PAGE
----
Real-world budgets mitigate against the costly investment of training all employees who drive on business, and the truth of the matter is that not all employees may need training.
Furthermore, more sophisticated risk management techniques are analysing accident data to identify where real risks lie, and adapt training courses to suit. There's no point training on a skid-pan when the insurance claims show that the vast majority of accidents occur while drivers are manoeuvring in car parks.
Yet identifying drivers in need of training is not a straightforward task, and some employees may be the proverbial 'accidents waiting to happen' even if their claims records are unblemished.
Add into the equation the increase in home working and the difficulty of fleet decision- makers assessing the relative risks of drivers based around the country and it's clear that tools which can identify higher risk drivers from a remote location have a potential role to play. Step into the frame the growing proliferation of CD-ROM-based training tools designed to assess a driver's behavioural and attitudinal approach to driving.
The advantages are costs at a fraction of the fee for a full day's training (which may not be required anyway), and are a limited mechanism for identifying higher risk drivers if budgets.
Risk, of course, is all relative, but computer-based assessments at least allow employers to identify the 20% of their drivers most at risk, if their budgets will only extend to training 20% of drivers.
Answering questions on a PC is also a less confrontational approach than being quizzed by your line or risk manager, and anecdotal evidence at least suggests that drivers are inclined to be more honest to a computer than their employer. And merely answering the questions raises drivers' awareness of the risks they face.
So Fleet News decided to put its editorial staff to the test by completing DATA (Driver Assessment and Training Aid) Programmes' CD-ROM training, which consists of a series of questions, some personal (such as accident histories, experience of defensive driver training), some based on video clips, and some based on the Highway Code.The questions have multiple choice answers and the assessment takes between 20 minutes and half an hour.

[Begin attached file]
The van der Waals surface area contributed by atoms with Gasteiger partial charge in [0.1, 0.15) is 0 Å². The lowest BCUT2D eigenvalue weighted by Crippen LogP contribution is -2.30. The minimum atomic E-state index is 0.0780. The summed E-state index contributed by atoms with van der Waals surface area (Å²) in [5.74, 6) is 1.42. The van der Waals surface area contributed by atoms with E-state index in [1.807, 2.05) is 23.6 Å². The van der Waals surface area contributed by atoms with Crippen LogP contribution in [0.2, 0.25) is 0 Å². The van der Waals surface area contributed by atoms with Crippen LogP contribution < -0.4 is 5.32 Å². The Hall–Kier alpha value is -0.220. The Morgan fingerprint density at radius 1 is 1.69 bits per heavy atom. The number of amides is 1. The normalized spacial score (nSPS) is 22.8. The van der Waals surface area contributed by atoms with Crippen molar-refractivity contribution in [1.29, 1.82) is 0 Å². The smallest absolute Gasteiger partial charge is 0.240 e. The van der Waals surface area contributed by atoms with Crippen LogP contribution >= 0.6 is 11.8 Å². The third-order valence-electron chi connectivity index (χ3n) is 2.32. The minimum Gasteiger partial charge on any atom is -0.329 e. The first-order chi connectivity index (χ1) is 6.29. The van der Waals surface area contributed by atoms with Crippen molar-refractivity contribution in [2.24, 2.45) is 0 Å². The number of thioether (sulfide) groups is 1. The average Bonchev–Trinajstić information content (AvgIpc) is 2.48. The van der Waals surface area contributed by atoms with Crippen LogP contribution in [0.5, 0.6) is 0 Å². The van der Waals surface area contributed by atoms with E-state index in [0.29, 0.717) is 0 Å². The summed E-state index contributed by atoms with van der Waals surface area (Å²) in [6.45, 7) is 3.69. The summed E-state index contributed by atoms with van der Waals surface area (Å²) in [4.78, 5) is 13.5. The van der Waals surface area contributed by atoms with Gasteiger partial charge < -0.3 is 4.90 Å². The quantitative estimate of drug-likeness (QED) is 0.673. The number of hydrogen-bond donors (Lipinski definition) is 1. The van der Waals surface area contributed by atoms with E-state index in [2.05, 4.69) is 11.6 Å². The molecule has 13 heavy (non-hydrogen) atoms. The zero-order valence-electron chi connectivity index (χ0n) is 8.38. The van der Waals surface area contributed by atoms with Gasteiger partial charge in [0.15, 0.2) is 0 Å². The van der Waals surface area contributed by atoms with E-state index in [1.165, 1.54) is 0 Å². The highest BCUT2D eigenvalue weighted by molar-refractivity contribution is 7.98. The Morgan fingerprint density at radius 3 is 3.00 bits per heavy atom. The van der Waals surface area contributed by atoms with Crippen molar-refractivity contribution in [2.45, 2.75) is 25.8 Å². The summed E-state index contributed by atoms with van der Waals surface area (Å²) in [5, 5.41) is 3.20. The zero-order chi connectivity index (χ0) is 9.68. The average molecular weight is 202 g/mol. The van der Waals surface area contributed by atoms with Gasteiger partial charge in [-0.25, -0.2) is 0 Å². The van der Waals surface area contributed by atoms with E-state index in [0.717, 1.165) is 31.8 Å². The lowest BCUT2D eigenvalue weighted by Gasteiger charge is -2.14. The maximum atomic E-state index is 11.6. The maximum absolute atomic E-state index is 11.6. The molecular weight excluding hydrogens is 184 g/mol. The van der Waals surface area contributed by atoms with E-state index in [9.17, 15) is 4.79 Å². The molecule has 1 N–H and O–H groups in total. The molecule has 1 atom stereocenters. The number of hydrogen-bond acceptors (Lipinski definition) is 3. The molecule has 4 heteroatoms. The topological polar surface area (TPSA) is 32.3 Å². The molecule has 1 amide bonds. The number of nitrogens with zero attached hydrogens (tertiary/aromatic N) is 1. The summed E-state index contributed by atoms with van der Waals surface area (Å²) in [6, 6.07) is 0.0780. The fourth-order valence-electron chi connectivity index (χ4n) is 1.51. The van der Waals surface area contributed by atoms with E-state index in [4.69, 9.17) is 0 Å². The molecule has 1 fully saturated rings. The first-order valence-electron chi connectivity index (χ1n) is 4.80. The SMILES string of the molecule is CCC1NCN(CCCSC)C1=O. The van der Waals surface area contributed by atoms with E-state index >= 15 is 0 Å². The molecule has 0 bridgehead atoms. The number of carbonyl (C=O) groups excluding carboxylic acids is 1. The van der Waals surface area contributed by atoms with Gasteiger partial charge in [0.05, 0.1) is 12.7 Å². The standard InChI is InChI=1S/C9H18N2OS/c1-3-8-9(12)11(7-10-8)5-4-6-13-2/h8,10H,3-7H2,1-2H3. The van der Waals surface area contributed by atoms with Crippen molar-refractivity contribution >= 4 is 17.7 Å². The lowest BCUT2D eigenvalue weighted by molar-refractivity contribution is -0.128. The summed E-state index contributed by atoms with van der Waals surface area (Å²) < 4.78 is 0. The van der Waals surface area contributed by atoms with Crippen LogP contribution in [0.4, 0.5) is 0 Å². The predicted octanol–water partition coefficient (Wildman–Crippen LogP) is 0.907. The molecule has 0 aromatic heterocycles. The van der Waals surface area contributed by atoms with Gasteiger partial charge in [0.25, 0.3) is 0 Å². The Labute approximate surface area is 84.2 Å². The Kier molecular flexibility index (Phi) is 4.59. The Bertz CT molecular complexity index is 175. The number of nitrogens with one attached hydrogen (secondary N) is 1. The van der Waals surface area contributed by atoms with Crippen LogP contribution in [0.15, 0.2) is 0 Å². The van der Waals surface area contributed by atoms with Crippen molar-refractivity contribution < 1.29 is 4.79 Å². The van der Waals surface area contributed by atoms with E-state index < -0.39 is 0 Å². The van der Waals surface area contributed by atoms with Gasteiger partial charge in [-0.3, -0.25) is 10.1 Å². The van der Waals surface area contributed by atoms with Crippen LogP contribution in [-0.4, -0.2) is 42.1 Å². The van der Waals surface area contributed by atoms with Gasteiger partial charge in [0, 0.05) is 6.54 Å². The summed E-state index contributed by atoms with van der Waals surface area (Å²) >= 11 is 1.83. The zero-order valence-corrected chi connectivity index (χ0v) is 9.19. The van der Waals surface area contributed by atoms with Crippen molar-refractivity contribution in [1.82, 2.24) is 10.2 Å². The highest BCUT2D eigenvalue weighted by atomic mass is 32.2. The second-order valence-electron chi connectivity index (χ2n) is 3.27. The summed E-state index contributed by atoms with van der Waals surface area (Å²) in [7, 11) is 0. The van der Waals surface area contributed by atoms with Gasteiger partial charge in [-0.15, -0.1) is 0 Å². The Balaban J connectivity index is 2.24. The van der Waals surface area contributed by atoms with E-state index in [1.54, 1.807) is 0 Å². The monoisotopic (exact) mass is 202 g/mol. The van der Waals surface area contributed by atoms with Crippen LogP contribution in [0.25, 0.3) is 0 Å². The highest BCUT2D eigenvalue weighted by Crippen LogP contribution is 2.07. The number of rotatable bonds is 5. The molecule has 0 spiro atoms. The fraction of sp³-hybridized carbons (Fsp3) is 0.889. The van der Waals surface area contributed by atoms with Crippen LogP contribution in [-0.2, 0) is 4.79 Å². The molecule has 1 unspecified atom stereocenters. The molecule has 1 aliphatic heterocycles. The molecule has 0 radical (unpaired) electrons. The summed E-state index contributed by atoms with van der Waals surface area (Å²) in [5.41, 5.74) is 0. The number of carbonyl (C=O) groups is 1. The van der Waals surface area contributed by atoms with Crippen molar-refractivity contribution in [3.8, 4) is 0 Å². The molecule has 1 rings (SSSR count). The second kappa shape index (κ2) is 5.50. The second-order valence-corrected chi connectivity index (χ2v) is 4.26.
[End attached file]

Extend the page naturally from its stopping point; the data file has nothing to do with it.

DATA Programmes is part of The Fleetsafe Group, which also comprises driver training firm DriveTech and risk consultancy Risk Answers, but operates as an individual entity so fleets that already have a preferred driver training firm can use DATA Programmes with no obligation to train their drivers with DriveTech.
The process threw up some interesting results. Certain drivers within the office known to have a greater thirst for speed turned out to have lower risk assessments, while more apparently cautious drivers received higher risk ratings.
But the exercise did prompt much discussion of the merits and flaws of computer-based training, and made everyone aware, temporarily at least, of the risks they face in everyday conditions on the road.
Jonathan Manning – editor
THERE'S something galling about looking at a question, knowing the right answer but also knowing that it's not the honest answer. I was coasting through the assessment when up cropped a question about what I thought about while driving: with a black mark hanging over the response related to thinking about work and the meeting I'd just had in the office. I know I should have selected the answer about concentrating on driving, but playing 'honest injun' I ticked the truthful box, and sure enough my risk rating was 'low to medium'. Never having had an accident, I consider myself to be safer than that, but the CD-ROM did expose a certain wooliness about the Highway Code. Should I undergo a defensive driver training course? Probably not. Should I think more about my workload pressure and how that affects my driving? Absolutely.
John Maslen – managing editor